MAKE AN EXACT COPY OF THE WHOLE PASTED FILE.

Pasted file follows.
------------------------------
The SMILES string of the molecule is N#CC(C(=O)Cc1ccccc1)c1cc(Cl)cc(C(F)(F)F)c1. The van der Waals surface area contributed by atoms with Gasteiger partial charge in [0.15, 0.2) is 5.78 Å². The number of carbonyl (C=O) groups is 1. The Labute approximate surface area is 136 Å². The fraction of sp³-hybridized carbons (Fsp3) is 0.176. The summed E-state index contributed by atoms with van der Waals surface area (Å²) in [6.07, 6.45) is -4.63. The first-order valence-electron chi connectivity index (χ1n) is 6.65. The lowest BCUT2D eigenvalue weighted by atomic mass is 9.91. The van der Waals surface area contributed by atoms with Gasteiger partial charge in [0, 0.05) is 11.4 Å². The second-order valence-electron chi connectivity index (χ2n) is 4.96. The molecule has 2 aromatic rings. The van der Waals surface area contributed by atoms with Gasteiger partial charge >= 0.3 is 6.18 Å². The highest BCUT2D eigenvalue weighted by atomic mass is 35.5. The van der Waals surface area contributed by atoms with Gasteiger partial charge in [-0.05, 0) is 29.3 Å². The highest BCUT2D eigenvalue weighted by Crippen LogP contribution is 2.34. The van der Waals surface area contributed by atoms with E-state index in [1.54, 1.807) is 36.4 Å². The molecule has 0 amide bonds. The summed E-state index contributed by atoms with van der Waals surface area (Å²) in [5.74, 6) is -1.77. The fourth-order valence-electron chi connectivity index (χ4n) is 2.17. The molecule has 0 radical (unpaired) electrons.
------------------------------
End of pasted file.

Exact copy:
The SMILES string of the molecule is N#CC(C(=O)Cc1ccccc1)c1cc(Cl)cc(C(F)(F)F)c1. The van der Waals surface area contributed by atoms with Gasteiger partial charge in [0.15, 0.2) is 5.78 Å². The number of carbonyl (C=O) groups is 1. The Labute approximate surface area is 136 Å². The fraction of sp³-hybridized carbons (Fsp3) is 0.176. The summed E-state index contributed by atoms with van der Waals surface area (Å²) in [6.07, 6.45) is -4.63. The first-order valence-electron chi connectivity index (χ1n) is 6.65. The lowest BCUT2D eigenvalue weighted by atomic mass is 9.91. The van der Waals surface area contributed by atoms with Gasteiger partial charge in [0, 0.05) is 11.4 Å². The second-order valence-electron chi connectivity index (χ2n) is 4.96. The molecule has 2 aromatic rings. The van der Waals surface area contributed by atoms with Gasteiger partial charge >= 0.3 is 6.18 Å². The highest BCUT2D eigenvalue weighted by atomic mass is 35.5. The van der Waals surface area contributed by atoms with Gasteiger partial charge in [-0.05, 0) is 29.3 Å². The highest BCUT2D eigenvalue weighted by Crippen LogP contribution is 2.34. The van der Waals surface area contributed by atoms with E-state index in [1.54, 1.807) is 36.4 Å². The molecule has 0 amide bonds. The summed E-state index contributed by atoms with van der Waals surface area (Å²) in [5.74, 6) is -1.77. The fourth-order valence-electron chi connectivity index (χ4n) is 2.17. The molecule has 0 radical (unpaired) electrons.